Nokia has had its credit rating downgraded once again, this time by Moody’s, to B1, four levels below "investment grade" and well into “junk” territory.
This follows a similar rating by Standard and Poor a month earlier.
Moody’s rating is based on concerns for Nokia’s cash flow.
"We have downgraded Nokia’s CFR [corporate family rating] mainly because we believe that the company continues to face challenges returning to sustainable profitability in its core smartphone and mobile phone operations, and because we believe that it is unlikely to reach break-even on a cash flow basis before well into 2014, at the earliest," said Roberto Pozzi, Moody’s vice president and lead analyst on Nokia.
"Nokia is currently experiencing strong double digit volume growth rates – it shipped 13.5 million smart devices in the first half of 2013 – but from a very low base and therefore it has yet to see a sustainable ramp that could allow it to achieve break-even. In the second quarter of 2013, the smartphone business was still losing €14 for every €100 of sales," they noted.
"The negative outlook on Nokia’s B1 reflects Moody’s view that it may take longer than 18-24 months for the company to return to sustainable profitability and cash flow generation.
"The outlook on all ratings is negative," concluded Moody’s.
Nokia responded to the the downgrade by insisting they still had plenty of cash and unused credit facilities, and that their smartphone business was growing well.
Timo Ihamuotila, Nokia’s Executive Vice President and CFO, said:
"We are pleased that the strong cash position we have maintained throughout our transition has enabled us to take advantage of an opportunity to acquire full ownership of NSN, whose financial performance has strengthened markedly in recent quarters. In Devices & Services, we are pleased with the Lumia volume growth we delivered in the first half of this year and are looking forward to driving further share gains for the ecosystem. With these efforts our target is to return our Devices & Services business to sustainable cash generation as soon as possible."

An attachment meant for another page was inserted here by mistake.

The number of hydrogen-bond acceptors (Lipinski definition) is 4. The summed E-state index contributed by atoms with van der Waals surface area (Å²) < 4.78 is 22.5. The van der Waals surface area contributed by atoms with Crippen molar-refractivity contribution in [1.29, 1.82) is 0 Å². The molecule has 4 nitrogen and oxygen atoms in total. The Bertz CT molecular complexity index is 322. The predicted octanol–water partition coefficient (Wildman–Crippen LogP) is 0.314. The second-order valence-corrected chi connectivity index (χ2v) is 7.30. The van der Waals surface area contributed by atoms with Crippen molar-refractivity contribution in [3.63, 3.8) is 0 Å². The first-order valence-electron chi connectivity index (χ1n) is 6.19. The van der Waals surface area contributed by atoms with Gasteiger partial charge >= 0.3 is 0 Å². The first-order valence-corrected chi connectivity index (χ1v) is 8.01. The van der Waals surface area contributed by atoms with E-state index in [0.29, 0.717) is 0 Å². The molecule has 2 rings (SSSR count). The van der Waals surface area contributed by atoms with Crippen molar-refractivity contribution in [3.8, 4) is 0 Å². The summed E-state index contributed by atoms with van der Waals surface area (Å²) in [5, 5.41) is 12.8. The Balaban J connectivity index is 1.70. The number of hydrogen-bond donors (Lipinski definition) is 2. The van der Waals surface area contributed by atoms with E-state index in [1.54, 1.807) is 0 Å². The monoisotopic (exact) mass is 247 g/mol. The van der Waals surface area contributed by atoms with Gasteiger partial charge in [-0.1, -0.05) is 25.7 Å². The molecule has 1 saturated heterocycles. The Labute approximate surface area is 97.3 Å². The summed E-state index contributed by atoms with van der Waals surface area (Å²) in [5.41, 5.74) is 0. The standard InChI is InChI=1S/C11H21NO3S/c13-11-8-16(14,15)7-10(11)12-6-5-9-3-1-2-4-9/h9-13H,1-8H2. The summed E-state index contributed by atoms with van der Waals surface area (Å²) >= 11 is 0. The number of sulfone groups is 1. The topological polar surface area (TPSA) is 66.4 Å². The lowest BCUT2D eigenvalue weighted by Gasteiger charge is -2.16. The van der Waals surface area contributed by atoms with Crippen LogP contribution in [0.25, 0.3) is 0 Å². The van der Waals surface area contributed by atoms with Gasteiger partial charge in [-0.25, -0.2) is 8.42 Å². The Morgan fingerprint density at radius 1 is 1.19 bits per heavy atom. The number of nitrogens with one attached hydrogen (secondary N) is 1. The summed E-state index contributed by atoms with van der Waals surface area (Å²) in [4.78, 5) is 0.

At the end of the second quarter 2013 and prior to the closing of the NSN transaction, Nokia Group had gross cash of EUR 9.5 billion and net cash of EUR 4.1 billion.
Nokia notes that it also has access to additional liquidity via a revolving credit facility of EUR 1.5 billion, which is entirely undrawn and available to the company through March 2016. Nokia Siemens Networks also has a EUR 750 million revolving credit facility that is entirely undrawn and available through June 2015.
A focus on a rapid return of profitability may however damage Nokia’s long term prospects. By increasing the focus on Nokia’s handset margins Nokia may be disincentivised from developing and selling cheap and wildly popular handsets such as the Nokia Lumia 520, or end up turning buyers away by charging prices higher than the market is willing to bear for handsets such as the Nokia Lumia 625 and 1020.
At present undercutting the competition while growing what is turning out to be Nokia’s unique ecosystem is strategically necessary, and one wonders if this would not be a further impetus for Microsoft purchasing the company and removing the profit incentive entirely.
While Nokia has lost around $5 billion since the start of the transition, Microsoft has also lost around $4 billion over the same period in its Online division, and surely Mobile is as strategic or even more so than Online at present.
Or of course Nokia can just ignore the analysts and continue executing on their strategy.
Bloomberg notes despite the downgrades the cost of insuring Nokia’s debt using five-year credit-default swap contracts has fallen about 17 percent this year, signalling an improvement in creditworthiness and even Moody admits "… Nokia has currently adequate liquidity to meet its significant debt maturities in 2014-15 and that it has still a significant positive net cash position also excluding NSN."
Do our readers agree focussing on profit at this point would be a mistake? Let us know below.